Rett syndrome begins to appear in affected females at the age of 6 to 25 months. They begin loosing voluntary control of hand movements and their communication skills deteriorate. Rett syndrome has been shown to be associated with mutations in the MECP2 gene, which is known to encode a protein called the Methyl-CpG-Binding Protein 2 (MeCP2).
Evidence has suggested that the loss of MeCP2 protein during a critical period in the early months of life leads to Rett syndrome. Research reported this month in Science (“Adult neural function requires MeCP2” published July 8, 2011) shows that normal adults may express Rett syndrome like symptoms if the MeCP2 protein is no longer expressed.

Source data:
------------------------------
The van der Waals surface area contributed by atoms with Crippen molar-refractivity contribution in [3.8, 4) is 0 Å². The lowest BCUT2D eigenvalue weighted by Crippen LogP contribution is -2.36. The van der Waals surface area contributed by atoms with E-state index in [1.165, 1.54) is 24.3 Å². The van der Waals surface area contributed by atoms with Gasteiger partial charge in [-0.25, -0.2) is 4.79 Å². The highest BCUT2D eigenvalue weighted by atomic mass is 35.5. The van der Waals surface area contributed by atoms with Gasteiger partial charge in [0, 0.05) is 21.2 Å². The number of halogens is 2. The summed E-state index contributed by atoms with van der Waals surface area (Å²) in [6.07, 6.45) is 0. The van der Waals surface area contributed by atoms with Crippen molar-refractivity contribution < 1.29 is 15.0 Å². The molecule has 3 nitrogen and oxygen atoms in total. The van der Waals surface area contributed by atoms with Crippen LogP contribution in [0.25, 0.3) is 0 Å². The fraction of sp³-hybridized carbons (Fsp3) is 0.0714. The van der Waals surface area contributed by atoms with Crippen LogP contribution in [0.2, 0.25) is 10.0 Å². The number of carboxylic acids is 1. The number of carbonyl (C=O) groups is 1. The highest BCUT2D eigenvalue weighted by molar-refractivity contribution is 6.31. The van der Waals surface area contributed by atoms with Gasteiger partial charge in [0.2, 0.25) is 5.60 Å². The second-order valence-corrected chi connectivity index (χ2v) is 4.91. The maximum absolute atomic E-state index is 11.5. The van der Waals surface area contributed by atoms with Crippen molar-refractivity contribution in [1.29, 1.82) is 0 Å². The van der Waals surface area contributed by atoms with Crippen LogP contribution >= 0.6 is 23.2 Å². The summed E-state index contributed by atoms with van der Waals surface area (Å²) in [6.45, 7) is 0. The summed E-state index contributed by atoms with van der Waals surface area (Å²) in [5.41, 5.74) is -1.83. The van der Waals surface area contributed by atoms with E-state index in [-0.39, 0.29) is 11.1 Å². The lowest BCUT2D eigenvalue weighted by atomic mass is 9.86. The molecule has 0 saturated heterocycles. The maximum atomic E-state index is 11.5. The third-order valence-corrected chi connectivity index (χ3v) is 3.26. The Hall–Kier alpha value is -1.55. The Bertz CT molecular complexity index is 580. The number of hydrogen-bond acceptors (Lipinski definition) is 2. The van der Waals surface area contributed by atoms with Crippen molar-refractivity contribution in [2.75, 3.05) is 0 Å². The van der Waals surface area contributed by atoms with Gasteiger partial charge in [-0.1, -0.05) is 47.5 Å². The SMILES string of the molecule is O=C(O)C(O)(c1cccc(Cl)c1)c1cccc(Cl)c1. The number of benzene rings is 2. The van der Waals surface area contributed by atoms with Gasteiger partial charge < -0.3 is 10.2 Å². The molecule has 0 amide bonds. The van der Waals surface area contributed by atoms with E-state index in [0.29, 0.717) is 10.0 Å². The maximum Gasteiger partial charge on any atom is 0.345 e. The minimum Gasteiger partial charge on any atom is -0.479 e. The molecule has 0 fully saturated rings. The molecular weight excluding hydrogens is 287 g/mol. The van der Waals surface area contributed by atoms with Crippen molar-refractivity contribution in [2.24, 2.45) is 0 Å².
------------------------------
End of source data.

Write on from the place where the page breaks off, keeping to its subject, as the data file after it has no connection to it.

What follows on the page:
The report is significant for our understanding of the genetic influence of brain function leading to Rett syndrome since it points to a role of the MeCP2 protein in the ongoing maintenance of normal brain function rather than a transient influence during an early critical period. Both the infant and mature brain depend on the MeCP2 protein to function normally. Just what the mechanism (or mechanisms) of the ongoing influence is, is the critical next step in understanding and treating this disease.